2023 Mid-Year Outlook: Corporate Bonds

We expect generally good performance during the second half of the year, although volatility may increase, especially for high-yield bonds.

Corporate bond investments generally performed well during the first half of the year. With higher starting yields, coupon payments were a key driver of returns, while a modest decline in intermediate- and long-term yields this year helped pull up prices, as well.

Performance in the second half of the year may be similar, but we continue to see a greater risk of price declines with high-yield corporate bonds. With the Federal Reserve expected to keep rates high for an extended period of time, potentially slowing down economic growth, we continue to suggest investors focus on high-quality investments.

For more conservative investors looking for income today, we prefer investment-grade-rated corporate bonds. For those investors who are willing to take more risk to earn higher yields, highly rated preferreds appear more attractive than high-yield bonds. If the economy slows, as we expect, high-yield bond prices may fall sharply, but the prices of preferreds issued by the large, highly rated U.S. banks may hold their value better.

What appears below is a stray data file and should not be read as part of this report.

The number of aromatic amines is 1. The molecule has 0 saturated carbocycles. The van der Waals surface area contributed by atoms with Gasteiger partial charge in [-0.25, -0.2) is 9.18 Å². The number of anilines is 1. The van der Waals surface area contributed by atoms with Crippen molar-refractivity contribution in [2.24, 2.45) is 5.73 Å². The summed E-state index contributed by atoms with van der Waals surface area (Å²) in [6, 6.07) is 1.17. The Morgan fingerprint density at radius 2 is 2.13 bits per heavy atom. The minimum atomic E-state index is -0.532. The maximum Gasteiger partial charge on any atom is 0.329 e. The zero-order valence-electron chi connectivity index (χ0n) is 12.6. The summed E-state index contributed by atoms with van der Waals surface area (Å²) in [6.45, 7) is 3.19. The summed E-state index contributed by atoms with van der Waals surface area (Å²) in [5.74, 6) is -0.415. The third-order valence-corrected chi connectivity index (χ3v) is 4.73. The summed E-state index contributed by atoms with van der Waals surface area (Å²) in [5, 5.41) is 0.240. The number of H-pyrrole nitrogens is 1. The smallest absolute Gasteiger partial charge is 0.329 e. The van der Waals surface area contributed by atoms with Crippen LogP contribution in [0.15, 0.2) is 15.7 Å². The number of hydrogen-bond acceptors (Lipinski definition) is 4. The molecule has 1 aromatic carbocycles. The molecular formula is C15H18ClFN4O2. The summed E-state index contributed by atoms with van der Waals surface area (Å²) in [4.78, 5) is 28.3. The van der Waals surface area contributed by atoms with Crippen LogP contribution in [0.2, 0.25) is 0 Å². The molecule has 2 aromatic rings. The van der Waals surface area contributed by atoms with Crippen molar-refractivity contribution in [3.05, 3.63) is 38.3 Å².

Investment-grade corporate bonds appear attractive

Investment-grade corporate bonds still appear attractive for investors looking to earn higher yields without taking too much additional risk. Yields generally remain near their highest levels since 2009, with the average yield-to-worst (the lowest possible yield that can be received on a bond with an early retirement provision) of the Bloomberg U.S. Corporate Bond Index closing at 5.5% on June 16th. That index has an average duration—a measure of interest rate sensitivity—of seven years, meaning it has more interest rate risk than short-term investments. Over 90% of the index is made up of bonds with A and Baa credit ratings, so it has moderate credit risk.1

Investors who have been hesitant to consider more intermediate- or long-term bonds while the Federal Reserve was hiking rates still have the opportunity to earn yields that generally haven't been available since before the 2008-2009 financial crisis. In the five years leading up to that crisis, the index offered an average yield of 5.2%, lower than where it is today. In other words, aside from the surge in yields in 2008 and 2009 as corporate defaults were rising, yields are near their 20-year highs.

Investment-grade corporate bond yields are near 20-year highs